While cashiering at B&N one morning last week, a customer brought up the Faerie Queen books by Maggie Stiefvater. I was pretty thrilled, since Lisa and I have excitedly talked about them and although Lisa has beat me to reading Shiver (it’s been on my radar for quite a while) it’s definitely still high up on my reading list.
Anyway, while chatting with the customer I easily volunteered that I’d been wanting to read Lament for quite some time, even before I’d heard of Shiver. She said the reason she was picking up the Faerie series was because she’d bought Shiver for her daughter, who is 12 years old, and upon reading it herself, found that there was *SPOILER ALERT*a sex scene. Granted, we’re not talking erotica or anything. Likely it was a PG-13 movie type scene (Lisa would probably be able to better tell us, as she’s the one who read it). Of course, this disturbed the customer as a parent because although she enjoyed the book for herself, she didn’t think her twelve year old was ready to read something like that.
I found that comment interesting, since we’ve been talking about crossover fiction and its appeal. These books are clearly marketed to teens, but how young is too young for some of this material? I know around this time last year, a father brought the Gossip Girl series back into the store, wanting to return them. He’d bought them for his daughter before he had any real idea what they were about. Let’s just say he was less than thrilled with the content.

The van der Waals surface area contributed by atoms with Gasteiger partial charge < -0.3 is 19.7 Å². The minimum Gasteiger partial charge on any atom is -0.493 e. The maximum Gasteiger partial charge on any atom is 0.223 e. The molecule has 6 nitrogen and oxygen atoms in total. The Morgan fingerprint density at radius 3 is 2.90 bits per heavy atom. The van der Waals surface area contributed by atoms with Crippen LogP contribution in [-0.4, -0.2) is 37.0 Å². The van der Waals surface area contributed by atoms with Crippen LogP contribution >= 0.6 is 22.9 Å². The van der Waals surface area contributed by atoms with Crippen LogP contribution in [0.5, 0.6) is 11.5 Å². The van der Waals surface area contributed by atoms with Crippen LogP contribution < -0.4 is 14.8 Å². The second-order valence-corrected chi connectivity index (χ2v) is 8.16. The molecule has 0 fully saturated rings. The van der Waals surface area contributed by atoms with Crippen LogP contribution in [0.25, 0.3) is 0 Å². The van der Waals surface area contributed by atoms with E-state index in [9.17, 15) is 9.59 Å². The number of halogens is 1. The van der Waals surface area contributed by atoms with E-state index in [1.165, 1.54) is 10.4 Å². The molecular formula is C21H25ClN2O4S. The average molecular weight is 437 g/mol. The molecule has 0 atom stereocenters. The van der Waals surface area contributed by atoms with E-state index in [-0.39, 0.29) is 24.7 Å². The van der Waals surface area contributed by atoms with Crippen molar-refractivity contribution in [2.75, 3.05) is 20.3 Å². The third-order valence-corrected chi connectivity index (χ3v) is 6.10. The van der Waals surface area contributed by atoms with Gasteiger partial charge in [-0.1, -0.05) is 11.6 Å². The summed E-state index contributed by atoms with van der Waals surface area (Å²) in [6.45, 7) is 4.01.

Of course, it’s important to note that kids nowadays are growing up much faster than in my day. Teen pregnancy is on the rise, so they obviously know a thing or two about sex, though they’re not well educated in protection and contraception. Does the recent acceptance of on the page sexuality (meaning no longer vaguely implied, but not necessarily graphically shown) promote sex to younger audiences or is it simply mirroring what teens already know?
And this isn’t the only book I’ve heard a few things about. I’ve heard that the House of Night Vampire series by Kristen and PC Cast is high in the sensuality/sexuality department. Older teens are definitely interested in that kind of sexual tension, but would I necessarily suggest them to an 11 year old? Especially if she were to go looking for more of PC Cast’s books only to find they’re VERY adult?
Is this the inevitable consequence of crossover fiction? Or just the reality of the evolution of young adults?
What are your thoughts?